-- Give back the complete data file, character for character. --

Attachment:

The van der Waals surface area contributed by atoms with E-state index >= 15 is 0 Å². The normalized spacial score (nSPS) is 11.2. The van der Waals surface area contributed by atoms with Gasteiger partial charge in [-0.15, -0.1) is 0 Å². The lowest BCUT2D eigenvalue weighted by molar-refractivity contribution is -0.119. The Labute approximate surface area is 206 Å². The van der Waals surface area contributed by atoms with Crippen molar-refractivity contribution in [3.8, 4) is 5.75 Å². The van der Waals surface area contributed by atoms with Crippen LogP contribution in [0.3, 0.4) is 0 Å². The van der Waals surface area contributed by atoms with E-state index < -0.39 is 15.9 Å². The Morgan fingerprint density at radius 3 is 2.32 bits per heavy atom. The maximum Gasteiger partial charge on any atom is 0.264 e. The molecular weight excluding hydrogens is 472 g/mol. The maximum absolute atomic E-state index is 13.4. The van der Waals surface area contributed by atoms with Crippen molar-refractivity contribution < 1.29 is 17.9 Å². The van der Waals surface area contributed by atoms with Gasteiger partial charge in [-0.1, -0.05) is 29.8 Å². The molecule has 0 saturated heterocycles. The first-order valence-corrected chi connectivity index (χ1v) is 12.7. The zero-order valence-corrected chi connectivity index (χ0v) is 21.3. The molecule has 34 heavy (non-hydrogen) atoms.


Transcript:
The van der Waals surface area contributed by atoms with E-state index >= 15 is 0 Å². The normalized spacial score (nSPS) is 11.2. The van der Waals surface area contributed by atoms with Gasteiger partial charge in [-0.15, -0.1) is 0 Å². The lowest BCUT2D eigenvalue weighted by molar-refractivity contribution is -0.119. The Labute approximate surface area is 206 Å². The van der Waals surface area contributed by atoms with Crippen molar-refractivity contribution in [3.8, 4) is 5.75 Å². The van der Waals surface area contributed by atoms with Crippen LogP contribution in [0.3, 0.4) is 0 Å². The van der Waals surface area contributed by atoms with E-state index < -0.39 is 15.9 Å². The Morgan fingerprint density at radius 3 is 2.32 bits per heavy atom. The maximum Gasteiger partial charge on any atom is 0.264 e. The molecular weight excluding hydrogens is 472 g/mol. The maximum absolute atomic E-state index is 13.4. The van der Waals surface area contributed by atoms with Crippen molar-refractivity contribution < 1.29 is 17.9 Å². The van der Waals surface area contributed by atoms with Gasteiger partial charge in [-0.1, -0.05) is 29.8 Å². The molecule has 0 saturated heterocycles. The first-order valence-corrected chi connectivity index (χ1v) is 12.7. The zero-order valence-corrected chi connectivity index (χ0v) is 21.3. The molecule has 34 heavy (non-hydrogen) atoms.